I was pulled from a dead sleep by a dull thud. Sitting up in my bed, I looked at the clock and realized I had slept in, the red numbers read just after one in the afternoon. I lay back down and closed my eyes, waking my body up with a stretch. I lay there for a moment and heard the thump again, recognizing it as a knock on the door.
My dog started to bark outside in the back yard as I pulled myself out of bed and grabbed clothes. The knock sounded again. “One second!” I called. I pulled on my shirt and shorts and went out to see who it was. I peeked through the little peep hole in the door, having to stand on my toes to see. An elderly woman stood there for a moment before she knocked again, making me jump. I unlocked the door and opened it. She smiled, but despite the fact that she had a kind look about her, I couldn’t help but feel that something wasn’t right. The woman looked odd, she had thick, tangled black and grey hair, wrinkly tan skin, and wore cloths like she had been in them for a while, they were faded and she had a smell that came off her that made my stomach turn. When she smiled, I could see she was missing some teeth, and what teeth she had were yellowed and rotting. I tried hard to remain polite, though the smell of her was starting to make me feel sick. She then tried to give me a small, old, tattered looking yellowed card.
“Se puede llamar a este número, por favor?” she questioned. I stood there like an idiot for a second, not knowing what she had said. I didn’t speak Spanish very well, aside from asking if they spoke English, or saying that I didn’t understand Spanish. She gave me a small smile before she took the card and pointed at the number on the bottom. I nodded and went to get my phone.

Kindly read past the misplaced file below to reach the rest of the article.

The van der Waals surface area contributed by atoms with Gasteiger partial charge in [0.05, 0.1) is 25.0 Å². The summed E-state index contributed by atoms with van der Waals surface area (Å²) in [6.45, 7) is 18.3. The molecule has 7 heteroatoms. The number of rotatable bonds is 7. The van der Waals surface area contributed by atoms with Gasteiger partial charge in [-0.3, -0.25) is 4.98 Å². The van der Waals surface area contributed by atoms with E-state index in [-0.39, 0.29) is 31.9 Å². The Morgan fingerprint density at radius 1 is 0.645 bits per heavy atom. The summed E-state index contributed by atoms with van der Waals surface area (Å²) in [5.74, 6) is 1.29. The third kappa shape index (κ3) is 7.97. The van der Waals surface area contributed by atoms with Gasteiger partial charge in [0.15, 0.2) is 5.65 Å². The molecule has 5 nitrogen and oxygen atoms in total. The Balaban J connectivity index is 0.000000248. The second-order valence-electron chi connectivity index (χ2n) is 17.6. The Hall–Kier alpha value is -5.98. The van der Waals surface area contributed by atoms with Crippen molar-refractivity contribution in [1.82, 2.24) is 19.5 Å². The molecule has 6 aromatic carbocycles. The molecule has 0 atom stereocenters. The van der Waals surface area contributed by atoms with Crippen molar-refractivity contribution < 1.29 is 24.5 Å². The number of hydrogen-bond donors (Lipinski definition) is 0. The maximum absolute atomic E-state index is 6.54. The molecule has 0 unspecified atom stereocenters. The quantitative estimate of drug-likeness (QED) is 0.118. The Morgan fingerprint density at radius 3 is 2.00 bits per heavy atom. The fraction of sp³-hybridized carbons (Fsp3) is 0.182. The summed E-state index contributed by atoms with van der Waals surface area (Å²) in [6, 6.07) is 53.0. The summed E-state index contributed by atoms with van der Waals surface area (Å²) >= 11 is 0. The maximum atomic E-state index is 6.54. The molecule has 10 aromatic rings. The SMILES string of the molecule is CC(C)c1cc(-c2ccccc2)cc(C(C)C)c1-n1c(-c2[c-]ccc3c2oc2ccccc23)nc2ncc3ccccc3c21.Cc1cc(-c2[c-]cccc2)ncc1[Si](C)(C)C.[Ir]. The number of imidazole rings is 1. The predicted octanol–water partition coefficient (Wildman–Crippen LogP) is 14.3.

On the card, an old cab number as well as a picture of a cab, worn as the rest of the card, stared back at me as I looked at the number. I punched in the numbers on the phone and waited. It had been just a second before the dial tone gave way to dead air and static. I stood still, my stomach sinking to my feet. I looked at the card again and shut off the phone. I read the number again and, again, dialed it into the phone to be sure that I had entered the right number. Same result. Confused, I turned to the woman, my face paling. She was gone. I hadn’t even heard her leave. I stuck my head out the door, then went onto the porch and looked around. My dog had stopped barking in the back, so she couldn’t have gone around that way.
The ground was littered with fallen leaves, I would have heard her footsteps, but I hadn’t heard anything. Thoroughly confused, I slipped my feet into my shoes and went outside, still holding my phone and the old card, and went to check the back. The dog was playing with his ball, chewing mercilessly at the old baseball before looking up at me with a wag of his tail. I watched him a moment before I went back to the front of the house, then checked around the other side. The old woman was nowhere in sight.
With shaking hands, I went back into the house, put the phone back on the cradle, and looked at the card. I flipped it over in my hands, looking for a date somewhere on the card, but found none. The slip of paper gave me a feeling of unease. Without hesitation, I took the card and burned it. Since this incident, I’ve heard knocks on my door, but when I would go to see who it was, they were gone. Sometimes, the phone will ring and when I answer, the number is unknown and there is nothing but dead air and static.